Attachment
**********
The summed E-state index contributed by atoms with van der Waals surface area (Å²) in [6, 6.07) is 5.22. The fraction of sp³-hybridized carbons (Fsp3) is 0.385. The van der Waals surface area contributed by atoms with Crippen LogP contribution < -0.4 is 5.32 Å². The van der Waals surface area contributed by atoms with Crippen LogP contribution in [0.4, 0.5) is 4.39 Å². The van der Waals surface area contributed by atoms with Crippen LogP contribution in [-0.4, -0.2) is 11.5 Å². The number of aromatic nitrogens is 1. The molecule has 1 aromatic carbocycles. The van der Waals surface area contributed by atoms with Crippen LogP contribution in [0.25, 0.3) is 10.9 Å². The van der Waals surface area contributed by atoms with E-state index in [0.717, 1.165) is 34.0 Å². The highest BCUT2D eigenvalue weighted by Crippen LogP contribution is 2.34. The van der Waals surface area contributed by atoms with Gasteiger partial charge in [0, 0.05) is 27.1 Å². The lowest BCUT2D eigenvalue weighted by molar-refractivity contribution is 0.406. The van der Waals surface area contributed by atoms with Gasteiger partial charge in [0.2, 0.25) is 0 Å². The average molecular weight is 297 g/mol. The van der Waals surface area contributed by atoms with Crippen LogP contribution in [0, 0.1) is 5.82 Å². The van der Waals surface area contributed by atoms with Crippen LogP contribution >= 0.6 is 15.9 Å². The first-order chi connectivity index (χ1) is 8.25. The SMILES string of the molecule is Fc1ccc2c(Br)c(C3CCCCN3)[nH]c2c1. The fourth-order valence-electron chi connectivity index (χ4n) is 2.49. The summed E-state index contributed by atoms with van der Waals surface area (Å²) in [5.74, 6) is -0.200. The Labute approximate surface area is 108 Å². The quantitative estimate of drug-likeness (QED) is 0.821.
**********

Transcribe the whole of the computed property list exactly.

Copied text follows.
The summed E-state index contributed by atoms with van der Waals surface area (Å²) in [6, 6.07) is 5.22. The fraction of sp³-hybridized carbons (Fsp3) is 0.385. The van der Waals surface area contributed by atoms with Crippen LogP contribution < -0.4 is 5.32 Å². The van der Waals surface area contributed by atoms with Crippen LogP contribution in [0.4, 0.5) is 4.39 Å². The van der Waals surface area contributed by atoms with Crippen LogP contribution in [-0.4, -0.2) is 11.5 Å². The number of aromatic nitrogens is 1. The molecule has 1 aromatic carbocycles. The van der Waals surface area contributed by atoms with Crippen LogP contribution in [0.25, 0.3) is 10.9 Å². The van der Waals surface area contributed by atoms with E-state index in [0.717, 1.165) is 34.0 Å². The highest BCUT2D eigenvalue weighted by Crippen LogP contribution is 2.34. The van der Waals surface area contributed by atoms with Gasteiger partial charge in [0, 0.05) is 27.1 Å². The lowest BCUT2D eigenvalue weighted by molar-refractivity contribution is 0.406. The van der Waals surface area contributed by atoms with Gasteiger partial charge in [0.2, 0.25) is 0 Å². The average molecular weight is 297 g/mol. The van der Waals surface area contributed by atoms with Crippen LogP contribution in [0, 0.1) is 5.82 Å². The van der Waals surface area contributed by atoms with Crippen LogP contribution >= 0.6 is 15.9 Å². The first-order chi connectivity index (χ1) is 8.25. The SMILES string of the molecule is Fc1ccc2c(Br)c(C3CCCCN3)[nH]c2c1. The fourth-order valence-electron chi connectivity index (χ4n) is 2.49. The summed E-state index contributed by atoms with van der Waals surface area (Å²) in [5.74, 6) is -0.200. The Labute approximate surface area is 108 Å². The quantitative estimate of drug-likeness (QED) is 0.821.